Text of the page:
Lead-based jewelry for kids is recalled

More than a half-million pieces of Chinese-made children's jewelry contaminated with lead are being recalled, officials announced Wednesday.

The recalled merchandise involves 205,000 pieces sold by Family Dollar Stores fdo, 200,000 pieces sold by Michaels Stores, 43,000 charm bracelets and tack pin sets sold by Big Lots big and 45,000 stretchable bracelets imported by Cherrydale Fundraising, 10,400 necklaces and bracelets manufactured by Colossal Jewelry & Accessories, and 4,500 necklace and earring sets made by La Femme NY 2, officials announced.

The enforcement action was a cooperative effort by New York State Attorney General Andrew Cuomo and the federal Consumer Product Safety Commission. The CPSC said it was tipped about the hazardous jewelry by Cuomo's office. In addition to the recall, a number of retailers, including Big Lots and Michaels, agreed in a settlement to immediately stop sales of lead-tainted jewelry.

"Today's metal jewelry recalls are a good example of when CPSC partners with a state agency that shares our commitment to protecting children from products with dangerous lead," spokesman Scott Wolfson said. "Metal jewelry is a product where one child has died in the past and others have suffered lead poisoning."

A total of 507,900 pieces were involved in the recall.

The CPSC works with companies to issue recalls when it finds consumer goods that can be harmful. Most such recalls are voluntary. Under current regulations, children's products found to have more than .06% lead are usually subject to a recall, in which the company must reimburse consumers for the value of the product, provide a replacement or offer a repair.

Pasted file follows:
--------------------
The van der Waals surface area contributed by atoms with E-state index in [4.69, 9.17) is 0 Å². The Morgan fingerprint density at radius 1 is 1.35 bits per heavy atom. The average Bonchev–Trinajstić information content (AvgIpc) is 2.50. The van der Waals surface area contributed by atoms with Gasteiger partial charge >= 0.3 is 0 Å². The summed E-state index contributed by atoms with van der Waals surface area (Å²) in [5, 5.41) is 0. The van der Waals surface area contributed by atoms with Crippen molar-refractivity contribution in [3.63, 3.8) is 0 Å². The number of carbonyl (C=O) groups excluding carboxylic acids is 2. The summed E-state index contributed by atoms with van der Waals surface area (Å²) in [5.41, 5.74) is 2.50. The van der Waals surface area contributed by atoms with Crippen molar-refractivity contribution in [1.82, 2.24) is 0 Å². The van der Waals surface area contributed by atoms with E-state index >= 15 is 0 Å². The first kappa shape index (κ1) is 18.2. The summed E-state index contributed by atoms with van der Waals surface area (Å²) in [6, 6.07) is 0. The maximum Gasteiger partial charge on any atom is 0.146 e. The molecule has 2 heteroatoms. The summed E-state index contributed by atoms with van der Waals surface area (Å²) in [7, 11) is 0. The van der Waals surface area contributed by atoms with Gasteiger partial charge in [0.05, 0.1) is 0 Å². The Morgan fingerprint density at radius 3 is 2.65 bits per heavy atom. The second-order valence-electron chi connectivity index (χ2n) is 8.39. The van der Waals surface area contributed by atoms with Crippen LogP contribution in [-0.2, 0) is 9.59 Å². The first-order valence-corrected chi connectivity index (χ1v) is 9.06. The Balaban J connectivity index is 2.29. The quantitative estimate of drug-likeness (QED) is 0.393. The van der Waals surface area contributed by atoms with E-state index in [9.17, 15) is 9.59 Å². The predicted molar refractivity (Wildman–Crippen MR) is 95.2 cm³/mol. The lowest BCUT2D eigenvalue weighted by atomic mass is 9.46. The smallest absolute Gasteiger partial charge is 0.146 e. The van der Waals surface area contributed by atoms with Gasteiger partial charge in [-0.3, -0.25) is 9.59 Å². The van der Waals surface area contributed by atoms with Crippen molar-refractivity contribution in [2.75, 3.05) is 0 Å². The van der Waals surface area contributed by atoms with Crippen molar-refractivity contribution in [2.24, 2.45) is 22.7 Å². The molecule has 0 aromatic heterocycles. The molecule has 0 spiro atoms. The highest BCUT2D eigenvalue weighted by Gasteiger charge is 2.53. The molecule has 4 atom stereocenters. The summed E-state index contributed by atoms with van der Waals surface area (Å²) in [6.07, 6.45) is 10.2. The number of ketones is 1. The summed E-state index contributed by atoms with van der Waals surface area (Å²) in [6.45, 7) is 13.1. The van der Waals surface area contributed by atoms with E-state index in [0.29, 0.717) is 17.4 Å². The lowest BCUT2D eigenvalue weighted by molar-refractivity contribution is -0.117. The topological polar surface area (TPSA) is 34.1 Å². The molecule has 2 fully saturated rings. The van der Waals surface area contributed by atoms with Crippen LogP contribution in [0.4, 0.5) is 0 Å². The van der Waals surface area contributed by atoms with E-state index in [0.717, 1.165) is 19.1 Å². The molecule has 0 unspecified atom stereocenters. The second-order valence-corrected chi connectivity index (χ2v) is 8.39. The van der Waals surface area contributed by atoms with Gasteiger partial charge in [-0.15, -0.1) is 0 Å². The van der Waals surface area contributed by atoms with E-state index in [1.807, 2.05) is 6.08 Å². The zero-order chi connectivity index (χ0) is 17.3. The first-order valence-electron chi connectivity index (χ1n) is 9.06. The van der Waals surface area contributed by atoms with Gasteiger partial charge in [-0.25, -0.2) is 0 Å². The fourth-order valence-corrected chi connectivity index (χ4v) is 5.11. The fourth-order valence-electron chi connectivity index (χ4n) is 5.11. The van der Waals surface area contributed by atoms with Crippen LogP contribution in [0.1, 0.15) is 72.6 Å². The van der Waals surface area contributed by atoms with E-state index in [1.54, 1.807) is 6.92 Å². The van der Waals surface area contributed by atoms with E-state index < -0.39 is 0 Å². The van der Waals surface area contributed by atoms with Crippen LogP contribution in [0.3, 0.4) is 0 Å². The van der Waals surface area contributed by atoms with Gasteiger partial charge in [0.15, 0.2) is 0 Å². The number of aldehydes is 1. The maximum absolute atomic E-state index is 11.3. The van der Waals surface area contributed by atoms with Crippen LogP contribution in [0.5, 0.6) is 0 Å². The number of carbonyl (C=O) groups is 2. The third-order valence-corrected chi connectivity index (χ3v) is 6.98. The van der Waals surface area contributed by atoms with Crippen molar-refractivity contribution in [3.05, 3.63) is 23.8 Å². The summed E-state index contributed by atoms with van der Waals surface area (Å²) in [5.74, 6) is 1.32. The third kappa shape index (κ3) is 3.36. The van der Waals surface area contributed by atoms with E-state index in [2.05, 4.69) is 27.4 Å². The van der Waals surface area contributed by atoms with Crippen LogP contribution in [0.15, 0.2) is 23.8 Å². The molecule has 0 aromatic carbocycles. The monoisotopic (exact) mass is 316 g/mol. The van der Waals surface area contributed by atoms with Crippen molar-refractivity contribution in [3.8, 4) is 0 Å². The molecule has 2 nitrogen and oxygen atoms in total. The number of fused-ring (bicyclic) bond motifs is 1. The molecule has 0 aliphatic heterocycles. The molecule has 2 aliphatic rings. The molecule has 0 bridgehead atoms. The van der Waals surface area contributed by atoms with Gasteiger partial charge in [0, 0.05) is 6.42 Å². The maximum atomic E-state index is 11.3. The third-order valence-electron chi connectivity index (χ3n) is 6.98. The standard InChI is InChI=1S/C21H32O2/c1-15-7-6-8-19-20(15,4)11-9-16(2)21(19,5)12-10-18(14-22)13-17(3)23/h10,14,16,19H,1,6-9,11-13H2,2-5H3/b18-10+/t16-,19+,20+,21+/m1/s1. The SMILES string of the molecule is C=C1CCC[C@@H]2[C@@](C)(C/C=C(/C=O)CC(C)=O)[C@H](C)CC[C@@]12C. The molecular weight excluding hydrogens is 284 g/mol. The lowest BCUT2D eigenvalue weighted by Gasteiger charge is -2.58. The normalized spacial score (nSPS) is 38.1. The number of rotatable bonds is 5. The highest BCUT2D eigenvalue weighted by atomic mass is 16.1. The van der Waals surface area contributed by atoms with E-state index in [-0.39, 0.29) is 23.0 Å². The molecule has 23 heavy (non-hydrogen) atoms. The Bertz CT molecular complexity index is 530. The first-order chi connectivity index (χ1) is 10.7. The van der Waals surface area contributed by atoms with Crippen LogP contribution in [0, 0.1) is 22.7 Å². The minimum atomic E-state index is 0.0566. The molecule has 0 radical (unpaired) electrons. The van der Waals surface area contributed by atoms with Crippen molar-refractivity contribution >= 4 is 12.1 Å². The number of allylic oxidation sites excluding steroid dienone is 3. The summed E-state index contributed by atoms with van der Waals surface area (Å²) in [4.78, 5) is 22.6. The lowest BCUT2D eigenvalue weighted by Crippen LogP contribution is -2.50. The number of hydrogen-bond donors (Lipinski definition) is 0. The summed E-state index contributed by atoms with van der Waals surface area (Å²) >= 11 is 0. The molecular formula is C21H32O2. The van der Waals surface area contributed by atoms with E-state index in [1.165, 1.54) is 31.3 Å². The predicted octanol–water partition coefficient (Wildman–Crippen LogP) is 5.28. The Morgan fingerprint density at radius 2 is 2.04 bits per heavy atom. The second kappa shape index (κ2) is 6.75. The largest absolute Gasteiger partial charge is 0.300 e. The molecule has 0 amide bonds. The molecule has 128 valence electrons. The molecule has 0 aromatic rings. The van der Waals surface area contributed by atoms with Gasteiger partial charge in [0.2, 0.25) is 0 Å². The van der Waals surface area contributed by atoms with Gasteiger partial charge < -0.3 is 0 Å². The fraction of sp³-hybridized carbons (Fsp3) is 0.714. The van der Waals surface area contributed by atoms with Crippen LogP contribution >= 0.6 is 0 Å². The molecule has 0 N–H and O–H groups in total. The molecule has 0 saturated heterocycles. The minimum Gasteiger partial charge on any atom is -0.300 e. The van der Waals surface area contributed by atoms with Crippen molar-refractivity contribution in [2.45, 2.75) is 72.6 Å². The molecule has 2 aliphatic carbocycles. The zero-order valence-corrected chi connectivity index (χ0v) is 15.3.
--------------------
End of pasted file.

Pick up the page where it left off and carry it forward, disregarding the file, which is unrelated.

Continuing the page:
In March 2006 a Minnesota boy died of lead poisoning after swallowing a metal pendant from a charm bracelet that came with a pair of Reebok shoes. That incident resulted in a recall.

In December of last year the CPSC voted unanimously to move forward in a process that could ultimately lead to a ban on children's jewelry containing more than .06% lead by weight. The commission is hoping to move to the next stage of enacting the ban before then end of January 2008.

On Wednesday, Wolfson said: "Parents should be very cautious during this holiday season when shopping for children's jewelry."

Other regional retailers who reached agreements with Cuomo's office to discontinue sales of affected products include Pure Allure of Oceanside, Calif., and Buckwholesale.com, of Tucker, Ga., Dollar Days International of Scottsdale, Ariz.

Describing the enforcement action further, Cuomo said several companies will pay fines.

"My office has undertaken an ongoing and extensive investigation into lead levels in children's jewelry, and taken swift, enforceable action to remove contaminated products from stores," he said.

Cuomo commended Michaels Stores and Big Lots for acting quickly and "agreeing to safeguards against lead contamination."

"It was blown a little bit out of proportion," said Keith Flike, president of Yankee One Dollar, one of the regional retailers that settled with Cuomo. "It wasn't a practice, it was a mistake that slipped through our vendor."

A few hundred items were sold, he said, and the remaining three dozen bracelets for children or adults were immediately removed from Yankee's stores in New York, Vermont and Massachusetts. Flike said he agreed to sign the agreement not to sell items with unsafe levels of lead because that's been the company policy.

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